India’s growing consumption of diesel—the mainstay of transport and industry sectors—is expected to adversely impact export of the key auto fuel to Europe by private refiners, Reliance Industries and Nayara Energy.
“So far, we have not seen a massive increase in gasoil (diesel) exports to Europe from the two refiners, save for the increase seen since over the past months. Europe will certainly need more gasoil imports and India’s private sector refiners seem well positioned to capitalise on this going forward, so we won’t be surprised to see more Indian gasoil heading to Europe, especially if the West-to-East export economics continue to keep gasoil exports close to the Atlantic Basin,” Kpler’s Lead Analyst (Dirty Products and Refining) Andon Pavlov told businessline.
He explained further, “The problem with this is that Indian domestic demand has had a fantastic year so far and looking ahead, we have little reason for pessimism, so the upside to exports is likely to remain capped, further weighed on by additional export levies, that, as we’ve seen this year, can come at short notice, if necessary.”
Prodded further on refiners importing cheap Russian crude and exporting diesel, Pavlov said “Again, this would make sense from a commercial point of view, but a lot will depend on the situation in India’s domestic market and what the government decides about export levies this year. Bottom line: it will probably happen, the upside, however, will likely remain limited, given the optimistic outlook on the domestic market.”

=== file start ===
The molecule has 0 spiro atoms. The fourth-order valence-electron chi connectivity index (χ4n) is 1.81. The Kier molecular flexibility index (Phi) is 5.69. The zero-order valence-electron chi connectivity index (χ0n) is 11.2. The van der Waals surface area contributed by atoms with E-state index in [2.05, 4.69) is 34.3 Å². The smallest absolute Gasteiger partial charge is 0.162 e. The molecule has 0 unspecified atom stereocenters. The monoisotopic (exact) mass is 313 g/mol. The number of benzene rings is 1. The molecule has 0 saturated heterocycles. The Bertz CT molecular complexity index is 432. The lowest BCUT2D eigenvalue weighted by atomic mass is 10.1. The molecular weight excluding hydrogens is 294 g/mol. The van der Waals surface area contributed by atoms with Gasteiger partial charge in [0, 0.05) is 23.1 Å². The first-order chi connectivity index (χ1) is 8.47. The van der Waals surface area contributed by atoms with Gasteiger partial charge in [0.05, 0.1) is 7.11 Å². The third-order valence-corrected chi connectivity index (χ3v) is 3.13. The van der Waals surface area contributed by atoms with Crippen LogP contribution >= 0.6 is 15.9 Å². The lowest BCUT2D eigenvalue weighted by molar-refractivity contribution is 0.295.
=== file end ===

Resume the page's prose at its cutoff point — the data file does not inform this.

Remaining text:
A senior government official said windfall tax, or special additional excise duty (SAED), will be there till there are “unusually high profits” on diesel exports. “Besides, there is a fortnightly review and if profits decline, so does the levy,” he added.
In an interview with businessline in September 2022, the then Revenue Secretary Tarun Bajaj said, “Talking about products, till the time, products are giving abnormal profit to these companies, we have levied these taxes and they should continue till that time.”
Rising domestic consumption
A senior executive with an oil marketing company (OMC) said diesel consumption is likely to be healthy, aided by increasing activity in industrial and mining sectors. For instance, the consumption stood at 7.8 million tonnes (mt) in December 2022, the highest in FY23 so far.
In November 2022, it was at around 7.8 mt, or roughly 1.97 million barrels per day, which is the highest for the month in last four years. In April-December FY23, diesel consumption rose 14 per cent y-o-y at 63.9 mt.
Market watchers point out that economic activity is picking up, especially in the logistics and infra sectors. Furthermore, Rabi season harvest will start from April 2023, which will propel demand for harvesters and tractors. Mining too is rising, particularly for coal, iron ore, limestone and bauxite.